Another reality check: teenagers! The harsh reality is they expose our every weakness as a parent. There can be no respite. And often they come into our lives at a time when we’re already dealing with too much other stuff. Doubts, disappointments and questions are beginning to take root as we hit middle age. Perhaps past certainties of faith have become blurred. We have little time or inclination for God, probably just when we need Him most. The good news is as we see in this podcast, however far we drift from God, is never too far. He waits patiently and when we’re ready, will reveal His love to us again. www.biblenovels.com
It’s hard for us to accept that characters like Abraham and Sarah were as human as you and me! Stress tested their marriage, and their faith would have had its ups and downs too. The Bible allows us to see the flaws of a David, Peter or James and John’s mum come to that! And it does so, because otherwise we tend to think we’re beyond hope; somehow not made of the material God used in the Biblical stained-glass window saints! The Prince of Lies would love us to give up on anything holy, like marriage or faith. He wants us to focus on our failings and poor decisions. Our Father wants us to focus on His faithfulness and restoration through Christ. This podcast isn’t action packed or feel good. It is though real, and I pray you will find hope through affinity. www.biblenovels.com
The story of God meeting a pregnant runaway slave dying in the desert and speaking faith, hope and love into her life is more remarkable than we can ever truly comprehend. As I narrate my meagre attempts to describe it, I’m reminded again just how inadequate my words are. We so take the incarnation of God in Christ for granted, that His love and grace have lost their mystery and wonder. Stories like God meeting Hagar at Beer Lahai Roi help re-affirm the glorious truth that God knows and loves us just as we are, and wants to save and transform us into who He purposed us to be. There is no mess or failing too big for the power of His love. By the way I love the fact that it is the servant girl who isthe first person He meets with after the fallout from Hagar’s pregnancy by Abram. He will meet with the Patriarch and Matriarch too, but He starts with the most insignificant and vulnerable. He doesn’t mince His words, and there are consequences to the chaos we create, but that is down the road. Right here and now, this is a story of revelation and love by the the Lord of Heaven to the lowliest maidservant.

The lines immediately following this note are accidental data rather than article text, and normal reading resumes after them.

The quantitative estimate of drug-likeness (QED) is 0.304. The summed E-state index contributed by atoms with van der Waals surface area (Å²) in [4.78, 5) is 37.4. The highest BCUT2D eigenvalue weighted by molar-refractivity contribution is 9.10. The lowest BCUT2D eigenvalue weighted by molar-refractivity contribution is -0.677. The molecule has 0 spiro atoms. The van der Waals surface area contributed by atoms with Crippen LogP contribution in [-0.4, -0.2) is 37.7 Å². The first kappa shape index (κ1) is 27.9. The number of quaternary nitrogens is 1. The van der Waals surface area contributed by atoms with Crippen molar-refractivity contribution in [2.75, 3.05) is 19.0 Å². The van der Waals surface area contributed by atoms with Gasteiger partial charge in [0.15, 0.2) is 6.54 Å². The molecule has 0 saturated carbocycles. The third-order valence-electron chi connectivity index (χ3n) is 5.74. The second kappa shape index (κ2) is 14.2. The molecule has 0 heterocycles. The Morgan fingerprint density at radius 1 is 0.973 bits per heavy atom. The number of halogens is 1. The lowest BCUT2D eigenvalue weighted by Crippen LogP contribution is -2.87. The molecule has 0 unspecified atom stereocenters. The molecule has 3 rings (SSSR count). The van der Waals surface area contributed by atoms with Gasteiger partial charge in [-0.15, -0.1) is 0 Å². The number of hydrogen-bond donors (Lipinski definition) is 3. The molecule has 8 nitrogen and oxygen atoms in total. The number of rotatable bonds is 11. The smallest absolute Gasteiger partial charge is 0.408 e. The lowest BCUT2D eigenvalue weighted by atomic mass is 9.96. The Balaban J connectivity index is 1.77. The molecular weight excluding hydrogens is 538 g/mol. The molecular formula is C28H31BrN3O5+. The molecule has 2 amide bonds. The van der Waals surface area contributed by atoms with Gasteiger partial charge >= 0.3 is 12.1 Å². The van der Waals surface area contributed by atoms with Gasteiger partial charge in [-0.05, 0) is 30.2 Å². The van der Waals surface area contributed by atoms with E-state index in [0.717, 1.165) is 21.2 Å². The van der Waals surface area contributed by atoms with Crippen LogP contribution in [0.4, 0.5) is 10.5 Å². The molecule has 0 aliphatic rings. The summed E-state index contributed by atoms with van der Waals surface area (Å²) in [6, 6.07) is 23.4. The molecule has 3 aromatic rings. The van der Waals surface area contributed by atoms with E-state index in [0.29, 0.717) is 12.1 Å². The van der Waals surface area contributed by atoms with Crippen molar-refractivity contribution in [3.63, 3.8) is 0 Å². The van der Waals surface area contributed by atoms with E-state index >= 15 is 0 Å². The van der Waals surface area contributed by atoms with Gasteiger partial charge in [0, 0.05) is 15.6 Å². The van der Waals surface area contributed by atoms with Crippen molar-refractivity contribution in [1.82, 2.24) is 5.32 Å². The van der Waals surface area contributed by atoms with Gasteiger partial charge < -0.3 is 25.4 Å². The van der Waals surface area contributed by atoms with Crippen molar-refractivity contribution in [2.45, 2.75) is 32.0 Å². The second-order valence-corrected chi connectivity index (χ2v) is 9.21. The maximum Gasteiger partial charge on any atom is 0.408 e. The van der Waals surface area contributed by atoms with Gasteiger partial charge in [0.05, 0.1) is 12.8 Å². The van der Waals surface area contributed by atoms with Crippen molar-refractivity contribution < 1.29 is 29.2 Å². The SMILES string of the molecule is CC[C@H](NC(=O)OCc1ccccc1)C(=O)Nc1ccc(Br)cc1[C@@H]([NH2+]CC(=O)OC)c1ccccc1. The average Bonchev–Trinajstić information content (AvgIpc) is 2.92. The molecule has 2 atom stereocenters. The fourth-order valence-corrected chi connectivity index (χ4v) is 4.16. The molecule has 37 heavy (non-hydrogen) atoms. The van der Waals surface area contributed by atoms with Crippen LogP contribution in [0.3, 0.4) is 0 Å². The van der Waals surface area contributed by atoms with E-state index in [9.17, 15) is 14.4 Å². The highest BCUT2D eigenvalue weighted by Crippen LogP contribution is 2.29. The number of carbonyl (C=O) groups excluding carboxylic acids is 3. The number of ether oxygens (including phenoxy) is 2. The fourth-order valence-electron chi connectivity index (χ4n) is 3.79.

This is the story of how sex and power can destroy relationships, how failure, hurt and humiliation ferment guilt, bitterness and pride, and of the brokenness and chaos that results. Desire once unleashed is hard to tame, weakness once exposed is hard to cover up, power once discovered is hard to control. Humanity may have advanced in so many ways, and modern culture may have increased expectations and aspirations; but when we put our heads on our pillows at the end of the day, the thoughts that race through our minds are probably not so very different from those of Abram, Sarai and Hagar. Their questions are very similar to ours, and the answers lie in the same place too, the one to whom the story of Abraham ultimately points: Christ, and Christ alone.
Our poor decisions tend not to just happen. Even the spur of the moment ones often have their origins in mindsets and habits of behavior formed over a lengthy period. Sarai and Abram’s decision, (and yes both must take ownership, because Abram really can’t say: The woman made me do it!) was probably formulated over time, justification fermenting the brew until it was ready. The impact on the three principle players must have been marked. However we may seek to explain things, we tend to know when we’re making a poor decision. It is just we make another poor decision to ignore what we really know. Then we have to deal with the consequences, most of which impact all those around us, and often impact those who come after us too. In Abraham’s case, it would impact all of history. Listen and reflect: what deicsions am I seeking to justify today and why. I pray it saves you and many others from deep pain.